“But didn’t they say…?” Gerd nodded at the open grave.

“Yeah. They did.” Marius set his jaw. “I don’t have to listen to them. It’s like… remember I told you I spent three months imitating a eunuch at the court of the Caliphate of Taran?”

“Um, yeah?”

“Well, the only way I could get away with it, the only way I could make anyone believe I was a eunuch, was if I believed it as well. It’s something that Jemefie, my first acting master, told me. It’s easy to take an audience along with you when you’re on stage. But if you want them to have faith in you after they’ve left the tent then you have to believe yourself.”

“So you believe you’re dead, is that it?”

“No.” Marius concentrated, and his hand filled out in response, growing more pink as blood rushed in to fill expanding capillaries. “But the mob down there,” he tilted his head at the ground, “They have faith in their own deaths. They made me believe in mine, made me forget that I belong with the living. Thing is,” he concentrated again, and watched his hand shrivel and die, then blossom once more into life, “look what I can do now.” He smiled, and even though his face was ruddy and in the bloom of health, Gerd saw something dead lurking just below the surface, and shuddered. “I can make myself believe anything, as long as I need to.”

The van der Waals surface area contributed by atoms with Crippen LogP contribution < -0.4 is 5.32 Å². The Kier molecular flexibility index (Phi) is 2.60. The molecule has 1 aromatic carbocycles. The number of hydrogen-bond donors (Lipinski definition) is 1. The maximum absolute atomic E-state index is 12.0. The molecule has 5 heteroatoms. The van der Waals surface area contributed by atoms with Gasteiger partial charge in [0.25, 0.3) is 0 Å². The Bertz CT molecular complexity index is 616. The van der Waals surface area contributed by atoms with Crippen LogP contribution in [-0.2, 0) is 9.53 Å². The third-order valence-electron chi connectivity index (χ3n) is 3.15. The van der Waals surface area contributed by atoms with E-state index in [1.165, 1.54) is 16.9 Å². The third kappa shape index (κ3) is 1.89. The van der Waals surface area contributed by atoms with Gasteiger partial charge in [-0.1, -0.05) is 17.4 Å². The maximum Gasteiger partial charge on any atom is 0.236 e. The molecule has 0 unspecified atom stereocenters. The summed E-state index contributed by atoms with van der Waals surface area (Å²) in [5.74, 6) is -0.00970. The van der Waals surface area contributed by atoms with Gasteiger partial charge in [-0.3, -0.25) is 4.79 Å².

Gerd sat up. “What now, then”

“What am I going to do with this?” Marius examined his hand, “I don’t know.”

“No, I mean, what are you going to do at all?”

Marius stared over the simple headstones, away from the open earth at their backs.

“Good question. What about you? Back downstairs with our friends?”

Gerd grimaced. “I don’t think so.”

“You have a choice?”

“Well,” Gerd smiled. “In all the excitement of the new king, and your hilarious exit, nobody thought to wonder about what my release from service actually meant. So I guess I can do as I will, hey?” He leaned back, and stared at the sky. “Granny’s going to die, soon. She knows it, too, that’s why she wants me with her. I’m the only family she’s got. I’ll be there when she goes, then I’ll be ready. Meet her below, help her adjust, show her around. That sort of thing.” He stood, and turned to get his bearings. “The mountains are that way.”

Marius followed his finger, and nodded.

“The opposite direction to Borgho City.”


“Yeah.” They sat, staring at the blue line of the horizon, until Gerd eventually stirred.


Marius sighed. “Yeah. Keth. I should probably, you know…”

“Tell her you love her. Make things up to her.”

“Yeah. You know…”

“Do the right thing.”


“Buy her that place you talked about.”

“Yeah.” Marius closed his eyes, pictured himself at the window of a little cabin, a big, fat ginger cat under his fingertips. Keth walked towards him across the open fields, her hair swinging loose in the breeze, smiling, arms full of fruit for dinner. “That actually sounds good.”

“Get a job.”

“Hey?” Marius’ eyes snapped open. “Steady on,” he said, clambering to his feet. “No need to go too far.”

“Well,” Gerd joined him. “How then?”